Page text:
Let’s say that I offer to buy you the car of your dreams. You can pick out any car that you want, and when you get out of class this afternoon, that car will be waiting for you at home. There’s just one catch… It’s the only car you’re ever going to get in your entire life.
Now, knowing that, how are you going to treat that car? You’re probably going to read the owner’s manual four times before you drive it; you’re going to keep it in the garage, protect it at all times, change the oil twice as often as necessary. If there’s the least little bit of rust, you’re going to get that fixed immediately so it doesn’t spread — because you know it has to last you as long as you live.
Here’s the thing: that’s exactly the position you are in concerning your mind and body. You have only one mind and one body for the rest of your life. Isn’t it just as important to take care of your mind and body as it is to take care of that car?
With over 70% of American adults classified as overweight — and 42% obese — we’re not doing a very good job at treating our bodies like a once-in-a-lifetime gift.
Where to start?
To, once again, quote Warren Buffett: “It is not necessary to do extraordinary things to get extraordinary results.”
Don’t get hung up on changing everything about your life at once. Small, incremental steps — made consistently over time — will add up (and compound) into drastic improvement.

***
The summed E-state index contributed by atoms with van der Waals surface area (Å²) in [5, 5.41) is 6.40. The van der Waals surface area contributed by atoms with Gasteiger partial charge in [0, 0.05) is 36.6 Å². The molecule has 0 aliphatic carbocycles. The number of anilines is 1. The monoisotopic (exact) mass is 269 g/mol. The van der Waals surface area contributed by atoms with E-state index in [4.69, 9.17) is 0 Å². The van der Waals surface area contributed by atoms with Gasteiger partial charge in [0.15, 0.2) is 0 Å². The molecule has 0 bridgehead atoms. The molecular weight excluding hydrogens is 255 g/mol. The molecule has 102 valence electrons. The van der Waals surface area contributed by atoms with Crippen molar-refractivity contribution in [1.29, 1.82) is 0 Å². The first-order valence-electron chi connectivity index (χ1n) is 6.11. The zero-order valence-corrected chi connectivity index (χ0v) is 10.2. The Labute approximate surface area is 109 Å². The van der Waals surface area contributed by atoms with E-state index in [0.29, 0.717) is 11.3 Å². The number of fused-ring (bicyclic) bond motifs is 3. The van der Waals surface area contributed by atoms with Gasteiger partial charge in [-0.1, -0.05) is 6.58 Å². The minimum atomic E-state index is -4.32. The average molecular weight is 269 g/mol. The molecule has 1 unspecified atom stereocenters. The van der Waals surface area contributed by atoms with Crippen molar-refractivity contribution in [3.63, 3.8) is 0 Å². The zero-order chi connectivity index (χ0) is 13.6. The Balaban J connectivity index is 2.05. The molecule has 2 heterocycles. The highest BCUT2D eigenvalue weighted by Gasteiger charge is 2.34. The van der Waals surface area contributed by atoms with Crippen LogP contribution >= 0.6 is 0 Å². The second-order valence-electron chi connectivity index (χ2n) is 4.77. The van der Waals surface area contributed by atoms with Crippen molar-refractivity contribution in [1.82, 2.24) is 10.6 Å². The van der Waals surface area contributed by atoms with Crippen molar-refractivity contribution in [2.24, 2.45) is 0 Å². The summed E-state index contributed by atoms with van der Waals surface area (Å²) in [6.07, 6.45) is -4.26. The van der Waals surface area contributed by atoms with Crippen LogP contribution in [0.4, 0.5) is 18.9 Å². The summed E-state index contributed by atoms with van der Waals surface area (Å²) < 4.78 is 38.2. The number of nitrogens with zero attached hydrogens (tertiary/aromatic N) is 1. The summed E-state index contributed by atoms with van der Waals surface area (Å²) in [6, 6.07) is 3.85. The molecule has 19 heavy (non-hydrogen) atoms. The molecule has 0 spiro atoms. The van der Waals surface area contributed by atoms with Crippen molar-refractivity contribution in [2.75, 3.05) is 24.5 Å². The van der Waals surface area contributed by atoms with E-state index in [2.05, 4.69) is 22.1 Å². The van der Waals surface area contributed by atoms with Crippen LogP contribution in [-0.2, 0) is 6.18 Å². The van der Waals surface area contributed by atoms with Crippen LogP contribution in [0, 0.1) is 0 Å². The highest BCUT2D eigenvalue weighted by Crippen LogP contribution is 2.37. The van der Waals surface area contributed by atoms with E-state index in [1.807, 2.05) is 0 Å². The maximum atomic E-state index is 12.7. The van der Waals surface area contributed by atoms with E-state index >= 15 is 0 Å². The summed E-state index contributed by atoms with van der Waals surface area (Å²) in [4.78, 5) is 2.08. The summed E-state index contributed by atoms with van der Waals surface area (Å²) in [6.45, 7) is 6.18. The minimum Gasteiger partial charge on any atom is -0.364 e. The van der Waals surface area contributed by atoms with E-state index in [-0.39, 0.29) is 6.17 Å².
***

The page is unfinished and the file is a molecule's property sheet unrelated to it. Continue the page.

With the disclaimer that I’m not a doctor (nor did I stay in a Holiday Inn Express last night), here are some quick and easy ways to improve both body and mind:
Take a walk every day
Drink more water
Cut back on processed food
Read up on Zone 2 cardio (I ❤️ Peter Attia!)
Lift weights and strength training
Download (and use) a meditation app
Commit to a sleep schedule
You don’t need to start running marathons like Ted Weschler to add more years on to your life. Any or all of the above should make an appreciable difference to your health.
Knowledge compounds, too
Okay, back to Charlie Munger for a moment.
Back in November, in the midst of FTX’s epic crypto collapse, everyone wanted to hear from Munger. Not surprisingly, CNBC’s Becky Quick landed an interview with Berkshire’s resident crypto bear and he — respectfully — danced on the grave of this latest example of wretched excess.
Think about that: During a breaking news story about a cutting-edge topic like a failed cryptocurrency exchange, the most coveted interview subject — besides SBF — was a (then) 98-year-old man.
That command of the moment doesn’t happen if Munger had lost a step mentally. But, thankfully, clear thinking and logic/rationality wears well at any age.
I think that Munger remains a trusted authority on so many different subjects because he refuses to stop learning. He reads voraciously, networks with compelling people, stays abreast of current trends (if only to warn against them), and never allows himself to believe that he knows “enough”.
Such an attitude is like exercise for the mind. And, in Munger’s case, his brain is ripped after decades of meticulous care and improvement.
This is also what makes investing such a worthwhile, lifelong endeavor. Unlike athletics, in which a player “peaks” at a youngish age, investors can compound knowledge — and keep getting better — throughout their entire lives.
Every book, article, research paper, memo, 10-K, or earnings call transcript adds a little bit more to your accumulated base of knowledge. And, if you keep shoveling logs onto that fire, the sky is the limit.
Charlie Munger proves that.
Happy New Year! I hope this piece inspires you to improve your health in 2023. I’ll occasionally provide updates on my own progress, as well, during the year ahead.